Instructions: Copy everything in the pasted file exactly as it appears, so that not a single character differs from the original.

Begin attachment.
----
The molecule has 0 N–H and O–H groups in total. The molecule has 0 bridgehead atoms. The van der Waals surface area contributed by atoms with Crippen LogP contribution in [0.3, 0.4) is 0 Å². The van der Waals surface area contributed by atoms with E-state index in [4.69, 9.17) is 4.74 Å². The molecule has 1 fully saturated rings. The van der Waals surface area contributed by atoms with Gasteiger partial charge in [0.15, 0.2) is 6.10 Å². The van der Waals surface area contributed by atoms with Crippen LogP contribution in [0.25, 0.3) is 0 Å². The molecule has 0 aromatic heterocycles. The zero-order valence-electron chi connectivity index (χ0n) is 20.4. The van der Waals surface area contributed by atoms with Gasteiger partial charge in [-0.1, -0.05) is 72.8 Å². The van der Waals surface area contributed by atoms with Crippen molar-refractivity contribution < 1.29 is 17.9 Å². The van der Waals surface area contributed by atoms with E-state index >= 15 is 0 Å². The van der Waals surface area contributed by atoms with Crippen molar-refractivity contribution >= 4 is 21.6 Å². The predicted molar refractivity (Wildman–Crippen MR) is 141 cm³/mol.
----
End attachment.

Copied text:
The molecule has 0 N–H and O–H groups in total. The molecule has 0 bridgehead atoms. The van der Waals surface area contributed by atoms with Crippen LogP contribution in [0.3, 0.4) is 0 Å². The van der Waals surface area contributed by atoms with E-state index in [4.69, 9.17) is 4.74 Å². The molecule has 1 fully saturated rings. The van der Waals surface area contributed by atoms with Gasteiger partial charge in [0.15, 0.2) is 6.10 Å². The van der Waals surface area contributed by atoms with Crippen LogP contribution in [0.25, 0.3) is 0 Å². The molecule has 0 aromatic heterocycles. The zero-order valence-electron chi connectivity index (χ0n) is 20.4. The van der Waals surface area contributed by atoms with Gasteiger partial charge in [-0.1, -0.05) is 72.8 Å². The van der Waals surface area contributed by atoms with Crippen molar-refractivity contribution < 1.29 is 17.9 Å². The van der Waals surface area contributed by atoms with E-state index >= 15 is 0 Å². The van der Waals surface area contributed by atoms with Crippen molar-refractivity contribution >= 4 is 21.6 Å². The predicted molar refractivity (Wildman–Crippen MR) is 141 cm³/mol.